LETTERMAN: Now when the Tea Party formed, or when I think it formed, or when I read about the formation of it, I thought this is great. This is great. People have gotten together and said "holy god, we've lost all our money, our pension funds are gone. Nobody seems to know where the money goes. The government raises all this money to bail out huge corporations, our money is still gone. Our retirement funds, everything is gone. We don't like this. We think we can do a better job. We're going to form another political party." That's great. That's all part of the luxury of being born in this country. You can do that. You should do that. We thrive on that sort of thing.
Now I hear them saying things like "we want our country back." And I'm having trouble deciding who took it, where did it go. You know, when they say "we want our country back," who, what, what are they talking about?
WILLIAMS: ...You've latched on Dave, in what is Topic 5 for those playing our home game, you've latched on to sloganeering, which is as fine as an American tradition as any Tom Jefferson was involved in. And it makes people feel better to say "take our country back." If you ask them, they would say from, "from the Trilateral Commission, from the big bankers, from the Council on Foreign Relations."
LETTERMAN: A friend of mine, I said there's going to be a Tea Party convention up the road. I said go there and let me hear what they're saying. Do they have a platform? Do they have solutions? And she said "well, no, not so much. It was more about we want our country back and are you with us and this and that and attracting support." Which I understand is part of a growing movement. But to get any kind of traction, don't you want to hear, oh here's what we're going to do different. I mean let's face it, you could get elected, Harry Truman could get elected, and because of the politics of the day and the bureaucracy, it's going to be a pretty tough slog for anybody.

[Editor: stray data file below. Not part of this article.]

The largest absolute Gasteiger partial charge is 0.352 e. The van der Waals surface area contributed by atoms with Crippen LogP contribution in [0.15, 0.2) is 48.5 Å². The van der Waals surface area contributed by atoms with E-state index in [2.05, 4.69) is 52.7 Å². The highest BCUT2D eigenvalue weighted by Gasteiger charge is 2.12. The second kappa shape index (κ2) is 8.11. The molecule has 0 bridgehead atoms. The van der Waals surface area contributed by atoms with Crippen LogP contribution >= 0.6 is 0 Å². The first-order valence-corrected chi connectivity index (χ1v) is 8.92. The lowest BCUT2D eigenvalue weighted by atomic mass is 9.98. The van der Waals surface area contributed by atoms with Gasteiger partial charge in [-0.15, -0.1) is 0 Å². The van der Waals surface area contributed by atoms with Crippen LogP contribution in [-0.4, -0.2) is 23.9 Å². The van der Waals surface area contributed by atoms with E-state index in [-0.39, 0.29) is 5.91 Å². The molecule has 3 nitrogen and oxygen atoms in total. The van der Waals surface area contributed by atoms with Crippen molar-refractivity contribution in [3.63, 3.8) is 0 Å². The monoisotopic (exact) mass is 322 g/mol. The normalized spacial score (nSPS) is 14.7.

WILLIAMS: ...People's anger goes to their money. They do kind of generically want control back. They see a government so big and yet a government that says, "wait a minute, stop an oil leak a mile down under the water. Oh, we have nothing for that, that's BP's technology. We're going to put an admiral here in charge and watch BP for you, but I swear we've got this covered."
LETTERMAN: And again the popular inconsistency that is cited is "we don't want the nationalized health care. But by god we still want our Medicare and our Medicaid." How do they reconcile that?
WILLIAMS: Well, you see a lot of signs, "Federal Government Out of My Social Security," "Federal Government Out of My Medicare and Medicaid," but for the federal government, of course, those programs would not exist. A lot of it is just raw anger being translated onto signs and in slogans because people are on the downside of a bad economy.
WILLIAMS: I think you're going to see anger, in some form or fashion, translated at the ballot box.
LETTERMAN: And projecting from that, are we looking at a one-term President?
WILLIAMS: You know what, and I think the British Telegraph last night online there was a column saying he wants to be. And I'm hearing a few people say this, that he wants to somehow transcend the presidency. He was never supposed to be, or so this columnist's theory goes, never supposed to be an ordinary President. And so this would be extraordinary to not do the expected thing and run for a second term. To kind of be a different kind of figure.
Jimmy Carter converted the post-presidency, redesigned the idea of an ex-President. Solving diseases and bad elections around the world. Bill Clinton with the Clinton Global Initiative trying to do the same thing. So I'm not putting any credence in this column. I think we have to assume, because he's a politician and he's an incumbent President, he is running for re-election.
- Brent Baker is Vice President for Research and Publications at the Media Research Center. Click here to follow him on Twitter.